Woman refuses to allow guests to eat before she does: 'It's rude to start eating before the cook gets served'

Tracey Folly

*This is a work of nonfiction based on actual events I experienced firsthand; used with permission.

My ex-husband and I were visiting a family member who had just bought an antique waffle iron and was eager to try it out for the first time. She offered to make waffles for everyone, five of us in total.

We eagerly accepted her offer. Fresh hot homemade waffles? Sign me up, please.

There was only one problem: I didn't realize we weren't allowed to eat until everyone had been served, including the cook. When my hot waffle hit my plate, I immediately set about jabbing it with my fork.

"No, you can't eat yet," our host shouted. For a brief moment, I expected her to take my plate away from me. I was baffled. Had I done something wrong? I had no idea.

"Why?" I asked.

"Because," she snapped, "it's rude to start eating before the cook gets served."

I had never heard of this before. Were we all supposed to eat stone-cold waffles once our host had finished painstakingly making waffles in an antique waffle maker one at a time?

Yes. Yes, we were.

I was raised by a woman who was the complete opposite. The moment the first plate of food hit the table, she encouraged us to start eating.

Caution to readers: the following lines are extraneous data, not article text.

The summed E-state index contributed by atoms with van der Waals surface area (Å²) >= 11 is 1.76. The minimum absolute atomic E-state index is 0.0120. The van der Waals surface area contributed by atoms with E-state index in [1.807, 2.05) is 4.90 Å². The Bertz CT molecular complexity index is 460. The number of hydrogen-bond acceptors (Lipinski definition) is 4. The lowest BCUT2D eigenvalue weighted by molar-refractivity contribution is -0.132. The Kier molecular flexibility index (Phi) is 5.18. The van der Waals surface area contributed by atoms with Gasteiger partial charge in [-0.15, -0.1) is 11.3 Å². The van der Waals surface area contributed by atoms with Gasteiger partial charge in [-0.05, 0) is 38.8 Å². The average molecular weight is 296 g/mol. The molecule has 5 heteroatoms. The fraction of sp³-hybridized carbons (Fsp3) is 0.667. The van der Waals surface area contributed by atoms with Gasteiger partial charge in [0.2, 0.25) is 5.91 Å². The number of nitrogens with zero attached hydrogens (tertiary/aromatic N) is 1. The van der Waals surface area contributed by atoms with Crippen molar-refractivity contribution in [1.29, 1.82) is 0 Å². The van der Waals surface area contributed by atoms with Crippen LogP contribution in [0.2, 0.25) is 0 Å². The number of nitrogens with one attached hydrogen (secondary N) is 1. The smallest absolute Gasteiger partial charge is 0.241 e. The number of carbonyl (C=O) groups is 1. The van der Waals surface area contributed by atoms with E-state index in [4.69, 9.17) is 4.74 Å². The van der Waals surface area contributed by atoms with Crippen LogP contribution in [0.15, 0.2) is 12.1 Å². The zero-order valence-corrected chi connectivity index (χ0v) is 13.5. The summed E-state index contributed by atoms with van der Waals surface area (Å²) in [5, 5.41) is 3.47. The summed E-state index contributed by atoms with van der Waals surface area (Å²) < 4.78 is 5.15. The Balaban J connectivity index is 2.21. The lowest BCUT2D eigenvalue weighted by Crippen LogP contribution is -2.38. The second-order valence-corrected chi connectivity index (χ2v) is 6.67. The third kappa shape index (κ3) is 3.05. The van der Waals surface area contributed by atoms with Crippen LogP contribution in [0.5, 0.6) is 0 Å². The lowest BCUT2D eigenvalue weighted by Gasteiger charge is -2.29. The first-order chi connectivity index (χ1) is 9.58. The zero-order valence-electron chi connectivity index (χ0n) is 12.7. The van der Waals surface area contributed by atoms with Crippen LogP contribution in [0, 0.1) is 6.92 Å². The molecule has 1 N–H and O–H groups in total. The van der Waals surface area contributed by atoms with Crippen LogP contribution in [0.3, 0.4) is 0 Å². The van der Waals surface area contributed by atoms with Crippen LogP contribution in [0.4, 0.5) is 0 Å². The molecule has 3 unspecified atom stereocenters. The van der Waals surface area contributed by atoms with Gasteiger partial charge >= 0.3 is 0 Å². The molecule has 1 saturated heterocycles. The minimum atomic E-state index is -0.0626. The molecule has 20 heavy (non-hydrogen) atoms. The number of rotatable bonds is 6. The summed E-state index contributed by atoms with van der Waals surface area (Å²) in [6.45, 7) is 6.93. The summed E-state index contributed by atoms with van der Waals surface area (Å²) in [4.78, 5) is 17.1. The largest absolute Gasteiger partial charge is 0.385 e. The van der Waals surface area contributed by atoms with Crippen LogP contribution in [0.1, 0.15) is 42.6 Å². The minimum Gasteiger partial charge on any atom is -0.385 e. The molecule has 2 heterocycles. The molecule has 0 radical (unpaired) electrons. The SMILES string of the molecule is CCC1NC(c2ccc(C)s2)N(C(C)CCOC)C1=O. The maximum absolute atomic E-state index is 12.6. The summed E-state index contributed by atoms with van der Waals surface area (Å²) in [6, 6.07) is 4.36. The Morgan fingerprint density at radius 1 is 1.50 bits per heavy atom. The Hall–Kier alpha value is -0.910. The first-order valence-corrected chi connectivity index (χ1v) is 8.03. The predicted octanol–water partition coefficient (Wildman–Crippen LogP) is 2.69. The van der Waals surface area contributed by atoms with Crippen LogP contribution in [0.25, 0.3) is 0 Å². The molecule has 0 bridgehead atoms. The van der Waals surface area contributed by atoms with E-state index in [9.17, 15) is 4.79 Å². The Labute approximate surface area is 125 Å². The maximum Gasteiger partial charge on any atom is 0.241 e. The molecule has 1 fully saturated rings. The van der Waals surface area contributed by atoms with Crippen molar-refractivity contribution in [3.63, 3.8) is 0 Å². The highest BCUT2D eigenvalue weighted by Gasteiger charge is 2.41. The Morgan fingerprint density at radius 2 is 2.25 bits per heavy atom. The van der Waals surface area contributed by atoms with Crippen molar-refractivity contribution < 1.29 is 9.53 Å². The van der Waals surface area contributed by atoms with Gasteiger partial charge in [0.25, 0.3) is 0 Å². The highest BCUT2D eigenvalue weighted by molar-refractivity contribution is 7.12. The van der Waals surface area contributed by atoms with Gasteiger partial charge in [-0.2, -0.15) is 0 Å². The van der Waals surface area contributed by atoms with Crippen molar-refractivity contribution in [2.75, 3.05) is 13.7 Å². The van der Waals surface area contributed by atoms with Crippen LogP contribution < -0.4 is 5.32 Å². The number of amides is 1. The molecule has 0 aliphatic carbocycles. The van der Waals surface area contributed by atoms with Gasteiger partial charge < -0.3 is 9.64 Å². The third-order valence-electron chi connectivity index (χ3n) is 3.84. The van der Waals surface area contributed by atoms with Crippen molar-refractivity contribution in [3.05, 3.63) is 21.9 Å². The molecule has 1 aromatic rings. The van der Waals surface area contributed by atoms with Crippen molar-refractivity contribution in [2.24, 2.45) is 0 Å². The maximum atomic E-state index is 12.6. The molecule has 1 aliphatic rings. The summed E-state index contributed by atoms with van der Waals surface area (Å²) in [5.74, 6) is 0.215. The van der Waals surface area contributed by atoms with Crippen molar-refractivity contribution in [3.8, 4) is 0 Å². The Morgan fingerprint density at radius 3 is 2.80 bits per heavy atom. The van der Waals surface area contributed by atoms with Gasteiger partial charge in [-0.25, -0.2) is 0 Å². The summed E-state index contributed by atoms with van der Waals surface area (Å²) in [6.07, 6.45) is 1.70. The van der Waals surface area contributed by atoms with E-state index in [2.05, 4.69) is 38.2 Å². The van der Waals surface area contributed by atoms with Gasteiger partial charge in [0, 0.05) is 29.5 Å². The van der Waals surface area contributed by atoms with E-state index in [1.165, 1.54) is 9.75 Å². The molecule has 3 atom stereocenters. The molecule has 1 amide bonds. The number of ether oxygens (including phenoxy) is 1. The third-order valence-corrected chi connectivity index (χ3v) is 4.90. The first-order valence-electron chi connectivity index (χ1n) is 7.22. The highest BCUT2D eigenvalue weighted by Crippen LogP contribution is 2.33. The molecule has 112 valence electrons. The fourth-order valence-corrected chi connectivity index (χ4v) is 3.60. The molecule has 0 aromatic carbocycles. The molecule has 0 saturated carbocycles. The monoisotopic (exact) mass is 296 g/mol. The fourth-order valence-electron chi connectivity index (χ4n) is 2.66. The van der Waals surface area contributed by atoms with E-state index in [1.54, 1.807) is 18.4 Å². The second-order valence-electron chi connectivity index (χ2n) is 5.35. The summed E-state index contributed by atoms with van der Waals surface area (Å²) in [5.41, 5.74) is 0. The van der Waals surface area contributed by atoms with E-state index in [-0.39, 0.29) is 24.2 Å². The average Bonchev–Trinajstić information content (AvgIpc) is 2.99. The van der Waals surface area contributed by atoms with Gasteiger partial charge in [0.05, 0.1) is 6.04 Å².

"Eat. Eat," my mother would say... and still does. "Don't wait for me. There's no need to let your food get cold. Everyone eats with their own mouth."

I can see both sides of the argument. Obviously, I lean more toward my mother's way of looking at it. Why should everyone else eat cold food? It doesn't make any sense.

Then again, I can see the respect aspect of waiting, especially when you're waiting for the person who was kind enough to handle all the responsibilities of cooking alone... but was she the only one who deserves a warm waffle?

Is that the way they did things 150 years ago when the waffle iron was new and families may have consisted of a dozen kids waiting for hot/cold waffles? One hot waffle and eleven cold ones?

I'm still conflicted. Quite frankly, I don't think I'll ever know the answer.

It's the same with restaurants. Should you wait until everyone is served before you start to eat, or should you let your food slowly grow cold while the last person at the table is waiting for their sizzling steak fajitas to arrive?

What do you think? Is it rude to eat before the last person is served, or was it rude to expect four out of five people to eat ice-cold waffles so no one would start eating before our host? I'm genuinely curious about what you did in your family growing up. Comments are welcome.

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Writing about relationships online since 2009.

Massachusetts State

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